A daring gambit from Gray-Nicolls, this. Possibly in order to bely their reputation as a maker of classically beautiful bats, they have dreamt up a blade which could easily have been beamed in from a sci-fi film.
The impression is encouraged by a shade of willow which leans on the white side, if not quite the bleach of a Star Wars Storm Trooper. Certainly the days of linseed oil could not seem further away when wielding this cleft.
And the snazzy – if something of an acquired taste – design which zig-zags down the length of the back of the bat almost resembles Megatron from Transformers.
Its appearance certainly split our testers down the middle – from those, like former Surrey allrounder Rikki Clarke, who were dazzled by the futuristic design, to James Coyne - The Cricketer's deputy editor, who was rather less enamoured, and was left pining for a classical beige.
Rikki, perhaps mulling over all the hours spent in gyms during his professional career, concluded that the flat bottom was in good need of a few squats. First impressions did not augur well – but a good value price tag is always worth bearing in mind.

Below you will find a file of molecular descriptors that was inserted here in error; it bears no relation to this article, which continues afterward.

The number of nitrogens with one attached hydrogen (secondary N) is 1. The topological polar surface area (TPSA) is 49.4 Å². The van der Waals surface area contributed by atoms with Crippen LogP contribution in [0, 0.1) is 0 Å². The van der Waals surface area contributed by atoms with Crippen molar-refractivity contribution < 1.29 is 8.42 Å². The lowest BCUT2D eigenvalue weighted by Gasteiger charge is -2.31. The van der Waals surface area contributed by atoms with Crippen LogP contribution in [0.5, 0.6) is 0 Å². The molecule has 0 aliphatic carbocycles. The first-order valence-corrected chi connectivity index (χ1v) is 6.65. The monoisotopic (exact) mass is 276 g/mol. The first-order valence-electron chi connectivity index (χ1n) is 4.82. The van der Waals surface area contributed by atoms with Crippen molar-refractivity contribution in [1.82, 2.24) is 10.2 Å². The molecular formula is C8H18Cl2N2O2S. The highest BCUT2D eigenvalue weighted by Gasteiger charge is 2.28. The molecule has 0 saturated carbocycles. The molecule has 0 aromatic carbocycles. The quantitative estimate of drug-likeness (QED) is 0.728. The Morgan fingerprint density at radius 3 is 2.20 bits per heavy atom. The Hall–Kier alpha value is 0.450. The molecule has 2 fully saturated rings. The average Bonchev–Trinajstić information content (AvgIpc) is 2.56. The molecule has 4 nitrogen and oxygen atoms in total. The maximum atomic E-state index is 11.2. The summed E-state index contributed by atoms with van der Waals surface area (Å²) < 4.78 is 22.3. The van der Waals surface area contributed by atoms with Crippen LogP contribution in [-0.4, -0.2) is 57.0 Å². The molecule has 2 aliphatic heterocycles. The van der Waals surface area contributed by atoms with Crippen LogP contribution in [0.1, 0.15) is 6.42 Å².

And this was an enjoyable bat to wield. All our judges were unanimous that the middle was incredibly potent – although Rikki felt that sweet spot was a bit higher up the bat than some, and The Cricketer journalist and clubbie badger Nick Friend personally found the middle hard to locate.
But when he did, it went.
James reported that it flowed nicely in his hands and that “it went like the clappers”.
All in all, a salutary lesson in not judging a bat from its appearance. It delivered on the most important score of all.
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